After constitutional struggle, Crist fills Central Florida appeals court post
By Aaron Deslatte
8:12 PM EDT, August 4, 2009
TALLAHASSEE – Gov. Charlie Crist bowed to the state’s high court and filled a judicial post Tuesday, nearly a year after the job opening set off a constitutional test over the governor’s power to put more diversity on the courts.
Crist appointed Circuit Judge Bruce Waldron Jacobus, 65, of Indialantic, to fill the opening on the 10-member Daytona Beach-based Fifth District Court of Appeal, saying his 22 years practicing law and time on the bench "have given him varied experience that will serve him well on the appellate court."
Crist last December had rejected an original list of nominees submitted to him by a judicial nominating commission because he claimed the panel had overlooked qualified black applicants.
The vacancy was created when Judge Robert Pleus of Windermere announced last September he was retiring. After the panel submitted the names of six white nominees, the governor sent the list back and asked the panel to add African-Americans — specifically citing Chief Circuit Judge Belvin Perry of Orange County. The panel refused, saying it didn’t have that power.
But Crist’s move angered many in the legal community, who fear that allowing governors to reject names submitted by judicial nominating commissions would undermine checks and balances between the two branches of government.
The judicial nominating panel responded by submitting the same list of six applicants, claiming it didn’t have the power to pick new names simply because Crist didn’t like the original list. In March, Pleus asked the Supreme Court to order Crist to name his replacement from the commission’s list.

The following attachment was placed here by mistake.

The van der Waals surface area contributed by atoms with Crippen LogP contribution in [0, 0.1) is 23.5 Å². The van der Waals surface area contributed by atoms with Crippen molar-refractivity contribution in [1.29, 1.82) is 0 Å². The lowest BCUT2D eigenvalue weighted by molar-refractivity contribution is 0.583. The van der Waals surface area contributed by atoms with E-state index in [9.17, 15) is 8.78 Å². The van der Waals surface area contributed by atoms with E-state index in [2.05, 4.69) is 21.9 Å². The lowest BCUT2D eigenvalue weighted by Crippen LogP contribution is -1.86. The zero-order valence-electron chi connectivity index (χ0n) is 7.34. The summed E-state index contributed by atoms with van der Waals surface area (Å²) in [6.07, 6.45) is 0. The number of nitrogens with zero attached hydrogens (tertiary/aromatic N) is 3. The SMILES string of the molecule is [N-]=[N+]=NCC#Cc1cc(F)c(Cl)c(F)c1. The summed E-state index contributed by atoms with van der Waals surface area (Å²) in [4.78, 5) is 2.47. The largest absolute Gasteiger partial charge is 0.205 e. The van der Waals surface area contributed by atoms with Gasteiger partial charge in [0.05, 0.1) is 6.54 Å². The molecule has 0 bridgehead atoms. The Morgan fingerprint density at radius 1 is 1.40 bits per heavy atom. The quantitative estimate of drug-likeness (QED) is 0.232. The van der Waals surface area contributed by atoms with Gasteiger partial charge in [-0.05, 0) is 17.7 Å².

The high court ruled last month that Crist had to fill the appeals-court opening from the original list of six nominees and couldn’t reject the names because he wanted a more diverse slate of candidates.
The Judicial Nominating Commission — a group of lawyers, most appointed by Crist — had reviewed 26 candidates, including at least three black lawyers, and recommended four men and two women. The 10-member court is currently all white, with one woman member.
In May, Crist’s lawyer, Jason Gonzalez, said that "questions had been raised" about racial bias in the selection and that the governor hoped to "clear the air" by getting a new slate of names.
But Crist’s office never produced any proof of racial bias, a point several justices noted in a May hearing.
The court’s unanimous ruling, written by recent Crist appointee Jorge Labarga, concluded that "while we applaud the governor’s interest in achieving diversity in the judiciary — an interest we believe to be genuine and well-intentioned — the Constitution does not grant the governor the discretion to refuse or postpone making an appointment."
Jacobus has served on the Brevard Circuit Court since 1995, and previously worked in private practice for more than two decades. He received his law degree from the University of Florida.
Aaron Deslatte can be reached at 850-222-5564, or at firstname.lastname@example.org.